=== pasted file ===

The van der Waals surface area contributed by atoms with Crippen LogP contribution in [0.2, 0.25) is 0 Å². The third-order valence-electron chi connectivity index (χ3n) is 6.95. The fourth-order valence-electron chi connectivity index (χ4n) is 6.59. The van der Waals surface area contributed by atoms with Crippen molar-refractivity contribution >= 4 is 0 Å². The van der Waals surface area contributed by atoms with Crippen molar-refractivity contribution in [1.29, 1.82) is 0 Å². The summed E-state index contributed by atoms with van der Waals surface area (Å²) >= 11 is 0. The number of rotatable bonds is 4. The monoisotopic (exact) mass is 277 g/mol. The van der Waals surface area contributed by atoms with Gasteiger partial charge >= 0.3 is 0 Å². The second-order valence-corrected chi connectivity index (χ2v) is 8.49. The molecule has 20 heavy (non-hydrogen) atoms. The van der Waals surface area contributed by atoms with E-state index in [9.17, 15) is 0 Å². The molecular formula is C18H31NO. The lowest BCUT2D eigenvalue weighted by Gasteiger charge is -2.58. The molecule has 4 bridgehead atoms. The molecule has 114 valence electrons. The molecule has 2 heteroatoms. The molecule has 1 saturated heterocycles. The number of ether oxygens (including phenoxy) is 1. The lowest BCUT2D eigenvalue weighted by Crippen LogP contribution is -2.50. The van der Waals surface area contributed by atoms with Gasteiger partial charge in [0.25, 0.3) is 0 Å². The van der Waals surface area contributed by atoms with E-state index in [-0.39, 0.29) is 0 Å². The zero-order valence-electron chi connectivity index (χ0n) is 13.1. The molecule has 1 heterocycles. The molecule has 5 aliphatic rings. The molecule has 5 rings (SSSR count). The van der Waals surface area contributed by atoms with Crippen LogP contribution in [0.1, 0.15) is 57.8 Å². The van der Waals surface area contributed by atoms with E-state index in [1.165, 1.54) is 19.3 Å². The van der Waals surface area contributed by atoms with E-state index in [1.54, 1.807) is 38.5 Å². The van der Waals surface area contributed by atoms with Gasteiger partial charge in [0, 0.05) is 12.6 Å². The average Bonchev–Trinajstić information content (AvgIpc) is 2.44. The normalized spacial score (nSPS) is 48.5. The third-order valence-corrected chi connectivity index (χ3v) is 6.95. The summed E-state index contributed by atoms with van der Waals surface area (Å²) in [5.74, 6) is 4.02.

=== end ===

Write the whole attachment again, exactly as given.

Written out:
The van der Waals surface area contributed by atoms with Crippen LogP contribution in [0.2, 0.25) is 0 Å². The third-order valence-electron chi connectivity index (χ3n) is 6.95. The fourth-order valence-electron chi connectivity index (χ4n) is 6.59. The van der Waals surface area contributed by atoms with Crippen molar-refractivity contribution >= 4 is 0 Å². The van der Waals surface area contributed by atoms with Crippen molar-refractivity contribution in [1.29, 1.82) is 0 Å². The summed E-state index contributed by atoms with van der Waals surface area (Å²) >= 11 is 0. The number of rotatable bonds is 4. The monoisotopic (exact) mass is 277 g/mol. The van der Waals surface area contributed by atoms with Gasteiger partial charge >= 0.3 is 0 Å². The second-order valence-corrected chi connectivity index (χ2v) is 8.49. The molecule has 20 heavy (non-hydrogen) atoms. The van der Waals surface area contributed by atoms with E-state index in [9.17, 15) is 0 Å². The molecular formula is C18H31NO. The lowest BCUT2D eigenvalue weighted by Gasteiger charge is -2.58. The molecule has 4 bridgehead atoms. The molecule has 114 valence electrons. The molecule has 2 heteroatoms. The molecule has 1 saturated heterocycles. The number of ether oxygens (including phenoxy) is 1. The lowest BCUT2D eigenvalue weighted by Crippen LogP contribution is -2.50. The van der Waals surface area contributed by atoms with Gasteiger partial charge in [0.25, 0.3) is 0 Å². The van der Waals surface area contributed by atoms with E-state index in [-0.39, 0.29) is 0 Å². The zero-order valence-electron chi connectivity index (χ0n) is 13.1. The molecule has 1 heterocycles. The molecule has 5 aliphatic rings. The molecule has 5 rings (SSSR count). The van der Waals surface area contributed by atoms with Crippen LogP contribution in [0.1, 0.15) is 57.8 Å². The van der Waals surface area contributed by atoms with E-state index in [1.165, 1.54) is 19.3 Å². The van der Waals surface area contributed by atoms with E-state index in [1.54, 1.807) is 38.5 Å². The van der Waals surface area contributed by atoms with Gasteiger partial charge in [0, 0.05) is 12.6 Å². The average Bonchev–Trinajstić information content (AvgIpc) is 2.44. The normalized spacial score (nSPS) is 48.5. The third-order valence-corrected chi connectivity index (χ3v) is 6.95. The summed E-state index contributed by atoms with van der Waals surface area (Å²) in [5.74, 6) is 4.02.